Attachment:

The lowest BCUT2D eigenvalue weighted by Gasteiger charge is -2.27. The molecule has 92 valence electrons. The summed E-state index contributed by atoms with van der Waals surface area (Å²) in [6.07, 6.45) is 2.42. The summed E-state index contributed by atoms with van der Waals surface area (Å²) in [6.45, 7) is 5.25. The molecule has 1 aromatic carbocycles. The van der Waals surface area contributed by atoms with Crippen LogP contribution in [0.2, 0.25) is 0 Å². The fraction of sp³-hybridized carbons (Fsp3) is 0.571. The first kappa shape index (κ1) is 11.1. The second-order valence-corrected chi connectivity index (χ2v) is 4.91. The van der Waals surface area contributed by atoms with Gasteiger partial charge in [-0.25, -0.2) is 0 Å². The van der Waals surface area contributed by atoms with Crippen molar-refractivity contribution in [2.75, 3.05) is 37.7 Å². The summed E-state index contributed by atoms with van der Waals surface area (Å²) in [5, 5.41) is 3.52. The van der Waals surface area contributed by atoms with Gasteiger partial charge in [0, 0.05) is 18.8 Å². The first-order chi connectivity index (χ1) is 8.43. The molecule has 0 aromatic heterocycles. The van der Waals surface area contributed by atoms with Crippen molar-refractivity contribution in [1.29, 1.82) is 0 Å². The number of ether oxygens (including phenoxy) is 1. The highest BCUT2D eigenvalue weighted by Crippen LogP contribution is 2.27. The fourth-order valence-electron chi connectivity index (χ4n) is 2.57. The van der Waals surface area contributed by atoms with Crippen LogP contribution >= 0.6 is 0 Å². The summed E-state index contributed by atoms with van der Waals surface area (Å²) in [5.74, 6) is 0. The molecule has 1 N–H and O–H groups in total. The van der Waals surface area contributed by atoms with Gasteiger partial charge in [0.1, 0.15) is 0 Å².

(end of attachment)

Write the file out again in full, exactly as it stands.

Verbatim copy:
The lowest BCUT2D eigenvalue weighted by Gasteiger charge is -2.27. The molecule has 92 valence electrons. The summed E-state index contributed by atoms with van der Waals surface area (Å²) in [6.07, 6.45) is 2.42. The summed E-state index contributed by atoms with van der Waals surface area (Å²) in [6.45, 7) is 5.25. The molecule has 1 aromatic carbocycles. The van der Waals surface area contributed by atoms with Crippen LogP contribution in [0.2, 0.25) is 0 Å². The fraction of sp³-hybridized carbons (Fsp3) is 0.571. The first kappa shape index (κ1) is 11.1. The second-order valence-corrected chi connectivity index (χ2v) is 4.91. The van der Waals surface area contributed by atoms with Gasteiger partial charge in [-0.25, -0.2) is 0 Å². The van der Waals surface area contributed by atoms with Crippen molar-refractivity contribution in [2.75, 3.05) is 37.7 Å². The summed E-state index contributed by atoms with van der Waals surface area (Å²) in [5, 5.41) is 3.52. The van der Waals surface area contributed by atoms with Gasteiger partial charge in [0, 0.05) is 18.8 Å². The first-order chi connectivity index (χ1) is 8.43. The molecule has 0 aromatic heterocycles. The van der Waals surface area contributed by atoms with Crippen molar-refractivity contribution in [1.29, 1.82) is 0 Å². The number of ether oxygens (including phenoxy) is 1. The highest BCUT2D eigenvalue weighted by Crippen LogP contribution is 2.27. The fourth-order valence-electron chi connectivity index (χ4n) is 2.57. The van der Waals surface area contributed by atoms with Crippen LogP contribution >= 0.6 is 0 Å². The summed E-state index contributed by atoms with van der Waals surface area (Å²) in [5.74, 6) is 0. The molecule has 1 N–H and O–H groups in total. The van der Waals surface area contributed by atoms with Gasteiger partial charge in [0.1, 0.15) is 0 Å².